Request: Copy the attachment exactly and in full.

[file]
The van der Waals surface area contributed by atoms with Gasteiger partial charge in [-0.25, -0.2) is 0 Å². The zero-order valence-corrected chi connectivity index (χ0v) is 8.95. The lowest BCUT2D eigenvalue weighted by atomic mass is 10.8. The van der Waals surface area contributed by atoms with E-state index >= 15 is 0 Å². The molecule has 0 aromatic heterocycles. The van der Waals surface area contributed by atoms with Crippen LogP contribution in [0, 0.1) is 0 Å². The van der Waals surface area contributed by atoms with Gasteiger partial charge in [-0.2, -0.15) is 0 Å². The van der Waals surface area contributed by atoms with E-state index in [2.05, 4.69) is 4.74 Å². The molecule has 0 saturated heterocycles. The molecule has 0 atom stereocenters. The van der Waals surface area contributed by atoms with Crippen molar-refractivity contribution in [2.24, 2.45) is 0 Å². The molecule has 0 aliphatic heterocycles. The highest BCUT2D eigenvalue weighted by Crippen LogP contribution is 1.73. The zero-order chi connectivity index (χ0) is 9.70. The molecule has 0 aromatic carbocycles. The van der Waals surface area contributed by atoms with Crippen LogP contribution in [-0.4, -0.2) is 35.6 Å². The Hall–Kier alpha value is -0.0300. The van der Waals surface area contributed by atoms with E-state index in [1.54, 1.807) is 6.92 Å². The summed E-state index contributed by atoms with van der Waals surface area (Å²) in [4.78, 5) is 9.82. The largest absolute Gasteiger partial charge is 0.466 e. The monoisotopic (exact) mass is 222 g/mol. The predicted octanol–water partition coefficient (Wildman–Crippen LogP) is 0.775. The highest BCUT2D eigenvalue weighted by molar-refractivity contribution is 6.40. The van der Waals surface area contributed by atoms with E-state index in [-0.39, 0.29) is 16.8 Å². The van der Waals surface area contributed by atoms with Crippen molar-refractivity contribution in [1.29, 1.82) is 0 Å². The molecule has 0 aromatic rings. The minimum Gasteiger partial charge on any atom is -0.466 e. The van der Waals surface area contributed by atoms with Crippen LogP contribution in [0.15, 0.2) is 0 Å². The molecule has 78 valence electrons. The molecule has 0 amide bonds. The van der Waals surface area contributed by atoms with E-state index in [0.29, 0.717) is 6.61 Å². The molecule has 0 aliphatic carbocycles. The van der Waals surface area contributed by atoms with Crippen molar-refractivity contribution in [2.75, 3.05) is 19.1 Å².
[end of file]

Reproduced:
The van der Waals surface area contributed by atoms with Gasteiger partial charge in [-0.25, -0.2) is 0 Å². The zero-order valence-corrected chi connectivity index (χ0v) is 8.95. The lowest BCUT2D eigenvalue weighted by atomic mass is 10.8. The van der Waals surface area contributed by atoms with E-state index >= 15 is 0 Å². The molecule has 0 aromatic heterocycles. The van der Waals surface area contributed by atoms with Crippen LogP contribution in [0, 0.1) is 0 Å². The van der Waals surface area contributed by atoms with Gasteiger partial charge in [-0.2, -0.15) is 0 Å². The van der Waals surface area contributed by atoms with E-state index in [2.05, 4.69) is 4.74 Å². The molecule has 0 saturated heterocycles. The molecule has 0 atom stereocenters. The van der Waals surface area contributed by atoms with Crippen molar-refractivity contribution in [2.24, 2.45) is 0 Å². The molecule has 0 aliphatic heterocycles. The highest BCUT2D eigenvalue weighted by Crippen LogP contribution is 1.73. The zero-order chi connectivity index (χ0) is 9.70. The molecule has 0 aromatic carbocycles. The van der Waals surface area contributed by atoms with Crippen LogP contribution in [-0.4, -0.2) is 35.6 Å². The Hall–Kier alpha value is -0.0300. The van der Waals surface area contributed by atoms with E-state index in [1.54, 1.807) is 6.92 Å². The summed E-state index contributed by atoms with van der Waals surface area (Å²) in [4.78, 5) is 9.82. The largest absolute Gasteiger partial charge is 0.466 e. The monoisotopic (exact) mass is 222 g/mol. The predicted octanol–water partition coefficient (Wildman–Crippen LogP) is 0.775. The highest BCUT2D eigenvalue weighted by molar-refractivity contribution is 6.40. The van der Waals surface area contributed by atoms with E-state index in [-0.39, 0.29) is 16.8 Å². The van der Waals surface area contributed by atoms with Crippen molar-refractivity contribution in [1.29, 1.82) is 0 Å². The molecule has 0 aromatic rings. The minimum Gasteiger partial charge on any atom is -0.466 e. The van der Waals surface area contributed by atoms with Crippen LogP contribution in [0.15, 0.2) is 0 Å². The molecule has 78 valence electrons. The molecule has 0 amide bonds. The van der Waals surface area contributed by atoms with E-state index in [0.29, 0.717) is 6.61 Å². The molecule has 0 aliphatic carbocycles. The van der Waals surface area contributed by atoms with Crippen molar-refractivity contribution in [2.75, 3.05) is 19.1 Å².